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ABSTRACT: The purpose of this study is to examine the influence of pretrial bias (a general tendency to favor the prosecution regardless of the evidence) and conscientiousness (carefulness, thoroughness, and self-discipline) on a juror's involvement in the deliberation process. 118 participants were randomly assigned to one of two evidence strength conditions and they engaged in a computer-mediated deliberation involving scripted interactions with five other jurors. When trial evidence was strong, participation for less conscientious individuals did not vary as a function of bias. However, highly conscientious individuals participated markedly more as bias decreased. It was also shown that when evidence was strong, the highly conscientious and less biased jurors tended to be more active than other jurors in the deliberation. Conscientiousness did not impact participation when evidence strength was weaker, but more bias resulted in less participation. Jurors with higher pretrial bias were also less likely to refer to probative evidence when deliberating. The current findings suggest that greater pretrial bias can undermine both the quality and quantity of participation in a jury deliberation, but conscientiousness can result in more participation when evidence is strong.
The American journal of forensic psychology 01/2015; 33(1):5-24.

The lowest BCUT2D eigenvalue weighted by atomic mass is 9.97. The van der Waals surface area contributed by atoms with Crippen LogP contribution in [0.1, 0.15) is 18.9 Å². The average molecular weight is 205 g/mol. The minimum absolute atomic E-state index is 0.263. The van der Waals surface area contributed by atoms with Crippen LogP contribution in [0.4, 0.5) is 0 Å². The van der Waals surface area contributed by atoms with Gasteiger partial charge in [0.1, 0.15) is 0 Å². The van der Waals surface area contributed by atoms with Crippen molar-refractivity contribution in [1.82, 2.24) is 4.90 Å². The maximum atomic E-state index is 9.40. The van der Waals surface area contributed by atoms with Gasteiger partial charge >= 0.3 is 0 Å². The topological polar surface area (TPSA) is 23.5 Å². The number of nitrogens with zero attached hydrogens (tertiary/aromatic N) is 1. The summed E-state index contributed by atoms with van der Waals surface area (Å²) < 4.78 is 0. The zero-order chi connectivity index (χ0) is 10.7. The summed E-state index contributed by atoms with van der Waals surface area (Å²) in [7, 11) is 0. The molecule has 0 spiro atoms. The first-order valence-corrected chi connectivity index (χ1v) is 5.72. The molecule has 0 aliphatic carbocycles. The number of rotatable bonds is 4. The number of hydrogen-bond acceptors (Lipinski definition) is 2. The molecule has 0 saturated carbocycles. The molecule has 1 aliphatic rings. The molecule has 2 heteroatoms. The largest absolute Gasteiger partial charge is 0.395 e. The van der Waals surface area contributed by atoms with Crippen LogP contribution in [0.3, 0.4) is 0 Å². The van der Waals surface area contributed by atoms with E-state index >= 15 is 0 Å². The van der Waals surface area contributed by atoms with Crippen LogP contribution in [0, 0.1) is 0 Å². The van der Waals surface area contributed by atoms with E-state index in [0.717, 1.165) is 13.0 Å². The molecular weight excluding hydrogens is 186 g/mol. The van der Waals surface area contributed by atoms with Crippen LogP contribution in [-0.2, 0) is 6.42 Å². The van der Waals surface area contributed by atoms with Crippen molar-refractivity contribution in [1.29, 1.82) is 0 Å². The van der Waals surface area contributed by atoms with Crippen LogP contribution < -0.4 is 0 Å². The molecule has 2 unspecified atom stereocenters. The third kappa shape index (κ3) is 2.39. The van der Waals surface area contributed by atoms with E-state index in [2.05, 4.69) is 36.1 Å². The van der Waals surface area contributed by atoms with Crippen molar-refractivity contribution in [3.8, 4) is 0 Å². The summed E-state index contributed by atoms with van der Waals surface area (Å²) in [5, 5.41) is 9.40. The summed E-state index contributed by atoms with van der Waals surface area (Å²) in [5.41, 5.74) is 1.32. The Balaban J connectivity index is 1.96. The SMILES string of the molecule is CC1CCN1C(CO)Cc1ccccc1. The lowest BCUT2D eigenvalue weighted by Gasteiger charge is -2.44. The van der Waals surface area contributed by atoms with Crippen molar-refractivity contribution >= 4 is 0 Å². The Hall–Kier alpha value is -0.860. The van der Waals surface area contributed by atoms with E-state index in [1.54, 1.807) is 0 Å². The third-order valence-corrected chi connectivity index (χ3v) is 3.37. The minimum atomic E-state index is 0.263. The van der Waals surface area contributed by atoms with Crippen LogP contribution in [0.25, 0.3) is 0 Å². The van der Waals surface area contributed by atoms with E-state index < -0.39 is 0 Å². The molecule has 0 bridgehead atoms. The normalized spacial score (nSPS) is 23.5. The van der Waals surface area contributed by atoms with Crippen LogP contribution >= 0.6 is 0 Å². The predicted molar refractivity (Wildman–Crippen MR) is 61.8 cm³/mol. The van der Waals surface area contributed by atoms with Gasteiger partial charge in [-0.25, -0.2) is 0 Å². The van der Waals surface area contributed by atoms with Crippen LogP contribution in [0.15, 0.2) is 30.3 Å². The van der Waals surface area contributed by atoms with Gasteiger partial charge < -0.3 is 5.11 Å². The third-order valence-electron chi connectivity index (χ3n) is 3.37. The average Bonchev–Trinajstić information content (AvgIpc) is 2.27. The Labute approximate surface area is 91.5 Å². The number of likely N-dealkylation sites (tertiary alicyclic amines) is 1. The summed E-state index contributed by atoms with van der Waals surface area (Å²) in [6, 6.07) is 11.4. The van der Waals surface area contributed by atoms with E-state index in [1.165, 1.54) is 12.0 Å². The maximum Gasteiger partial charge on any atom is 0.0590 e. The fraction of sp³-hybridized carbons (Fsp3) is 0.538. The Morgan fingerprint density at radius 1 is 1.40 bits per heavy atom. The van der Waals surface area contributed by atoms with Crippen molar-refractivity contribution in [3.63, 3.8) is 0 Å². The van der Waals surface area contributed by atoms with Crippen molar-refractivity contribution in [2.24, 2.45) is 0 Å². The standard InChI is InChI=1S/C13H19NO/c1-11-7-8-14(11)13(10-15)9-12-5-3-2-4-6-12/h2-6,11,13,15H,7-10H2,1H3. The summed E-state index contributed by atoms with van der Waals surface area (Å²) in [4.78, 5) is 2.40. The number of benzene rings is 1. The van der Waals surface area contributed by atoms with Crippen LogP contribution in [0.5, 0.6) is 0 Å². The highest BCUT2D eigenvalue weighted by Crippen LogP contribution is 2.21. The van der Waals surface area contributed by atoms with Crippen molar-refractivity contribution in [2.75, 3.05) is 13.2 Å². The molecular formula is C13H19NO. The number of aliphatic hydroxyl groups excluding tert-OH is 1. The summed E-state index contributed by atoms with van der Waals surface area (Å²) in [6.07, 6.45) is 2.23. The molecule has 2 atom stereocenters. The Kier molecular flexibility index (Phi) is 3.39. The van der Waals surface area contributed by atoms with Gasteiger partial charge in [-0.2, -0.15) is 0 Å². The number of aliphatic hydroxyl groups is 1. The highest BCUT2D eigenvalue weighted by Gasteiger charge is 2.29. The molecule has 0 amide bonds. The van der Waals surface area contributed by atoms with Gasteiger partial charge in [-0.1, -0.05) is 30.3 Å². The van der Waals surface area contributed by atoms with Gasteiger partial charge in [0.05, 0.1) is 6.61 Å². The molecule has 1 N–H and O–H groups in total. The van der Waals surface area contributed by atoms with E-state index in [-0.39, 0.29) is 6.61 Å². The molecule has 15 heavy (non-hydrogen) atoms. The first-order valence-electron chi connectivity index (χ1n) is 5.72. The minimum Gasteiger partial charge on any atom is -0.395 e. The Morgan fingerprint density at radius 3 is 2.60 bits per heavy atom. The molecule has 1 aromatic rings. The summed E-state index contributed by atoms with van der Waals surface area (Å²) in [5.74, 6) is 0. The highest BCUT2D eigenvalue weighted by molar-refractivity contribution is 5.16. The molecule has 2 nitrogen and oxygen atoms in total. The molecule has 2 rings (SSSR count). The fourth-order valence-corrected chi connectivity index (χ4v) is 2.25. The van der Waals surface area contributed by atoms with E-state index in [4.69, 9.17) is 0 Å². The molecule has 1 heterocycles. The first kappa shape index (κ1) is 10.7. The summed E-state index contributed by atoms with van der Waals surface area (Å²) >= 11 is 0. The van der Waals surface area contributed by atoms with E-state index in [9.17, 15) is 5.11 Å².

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ABSTRACT: The present study examined Criterion-Based Content Analysis (CBCA) in distinguishing between reports of a unique event, an instance of a repeated event, and a fabricated experience. A literature review of both theoretical and empirical research was conducted to critique the use of CBCA in cases where children are recalling instances of repeated events. Based on this review, we hypothesized that CBCA is inconsistent with attributes of recall based on script memory, and thus would under-perform for reports of true instances of a repeated event. A brief study undertaken to test this hypothesis involved 26 8-year-old children who participated in one play session, four similar sessions that varied across encounters, or were coached to fabricate participating in the event. One day after the target event, the children were interviewed...
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